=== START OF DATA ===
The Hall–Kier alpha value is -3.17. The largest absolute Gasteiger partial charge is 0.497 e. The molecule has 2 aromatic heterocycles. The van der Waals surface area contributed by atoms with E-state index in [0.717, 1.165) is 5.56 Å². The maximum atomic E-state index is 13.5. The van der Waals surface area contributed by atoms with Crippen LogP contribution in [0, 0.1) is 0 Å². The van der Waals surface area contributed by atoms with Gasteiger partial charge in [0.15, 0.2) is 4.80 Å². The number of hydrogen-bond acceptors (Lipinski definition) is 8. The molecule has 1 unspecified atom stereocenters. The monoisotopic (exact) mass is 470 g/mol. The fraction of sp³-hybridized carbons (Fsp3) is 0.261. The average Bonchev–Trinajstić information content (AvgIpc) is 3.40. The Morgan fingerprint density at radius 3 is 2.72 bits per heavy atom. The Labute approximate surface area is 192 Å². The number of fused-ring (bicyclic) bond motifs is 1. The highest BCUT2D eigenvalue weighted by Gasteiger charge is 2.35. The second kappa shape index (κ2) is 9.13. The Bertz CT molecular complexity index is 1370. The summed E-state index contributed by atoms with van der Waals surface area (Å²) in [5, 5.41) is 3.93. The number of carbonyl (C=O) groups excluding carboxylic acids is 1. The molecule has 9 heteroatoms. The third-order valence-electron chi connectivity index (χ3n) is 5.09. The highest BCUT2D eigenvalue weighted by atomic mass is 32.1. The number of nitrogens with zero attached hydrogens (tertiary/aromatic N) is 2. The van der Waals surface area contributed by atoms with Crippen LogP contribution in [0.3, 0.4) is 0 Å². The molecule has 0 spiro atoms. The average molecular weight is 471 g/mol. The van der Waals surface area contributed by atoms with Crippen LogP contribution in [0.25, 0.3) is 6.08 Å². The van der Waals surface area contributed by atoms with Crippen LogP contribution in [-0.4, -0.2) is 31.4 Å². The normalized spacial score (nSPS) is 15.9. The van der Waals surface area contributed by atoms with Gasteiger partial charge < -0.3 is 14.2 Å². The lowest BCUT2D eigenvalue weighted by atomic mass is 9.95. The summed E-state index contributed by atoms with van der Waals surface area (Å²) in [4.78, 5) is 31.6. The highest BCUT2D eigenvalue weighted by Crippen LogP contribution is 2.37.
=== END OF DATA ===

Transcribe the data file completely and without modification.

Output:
The Hall–Kier alpha value is -3.17. The largest absolute Gasteiger partial charge is 0.497 e. The molecule has 2 aromatic heterocycles. The van der Waals surface area contributed by atoms with E-state index in [0.717, 1.165) is 5.56 Å². The maximum atomic E-state index is 13.5. The van der Waals surface area contributed by atoms with Crippen LogP contribution in [0, 0.1) is 0 Å². The van der Waals surface area contributed by atoms with Gasteiger partial charge in [0.15, 0.2) is 4.80 Å². The number of hydrogen-bond acceptors (Lipinski definition) is 8. The molecule has 1 unspecified atom stereocenters. The monoisotopic (exact) mass is 470 g/mol. The fraction of sp³-hybridized carbons (Fsp3) is 0.261. The average Bonchev–Trinajstić information content (AvgIpc) is 3.40. The Morgan fingerprint density at radius 3 is 2.72 bits per heavy atom. The Labute approximate surface area is 192 Å². The number of fused-ring (bicyclic) bond motifs is 1. The highest BCUT2D eigenvalue weighted by Gasteiger charge is 2.35. The second kappa shape index (κ2) is 9.13. The Bertz CT molecular complexity index is 1370. The summed E-state index contributed by atoms with van der Waals surface area (Å²) in [5, 5.41) is 3.93. The number of carbonyl (C=O) groups excluding carboxylic acids is 1. The molecule has 9 heteroatoms. The third-order valence-electron chi connectivity index (χ3n) is 5.09. The highest BCUT2D eigenvalue weighted by atomic mass is 32.1. The number of nitrogens with zero attached hydrogens (tertiary/aromatic N) is 2. The van der Waals surface area contributed by atoms with Crippen LogP contribution in [0.3, 0.4) is 0 Å². The molecule has 0 spiro atoms. The average molecular weight is 471 g/mol. The van der Waals surface area contributed by atoms with Crippen LogP contribution in [0.25, 0.3) is 6.08 Å². The van der Waals surface area contributed by atoms with Crippen LogP contribution in [-0.4, -0.2) is 31.4 Å². The normalized spacial score (nSPS) is 15.9. The van der Waals surface area contributed by atoms with Gasteiger partial charge < -0.3 is 14.2 Å². The lowest BCUT2D eigenvalue weighted by atomic mass is 9.95. The summed E-state index contributed by atoms with van der Waals surface area (Å²) in [4.78, 5) is 31.6. The highest BCUT2D eigenvalue weighted by Crippen LogP contribution is 2.37.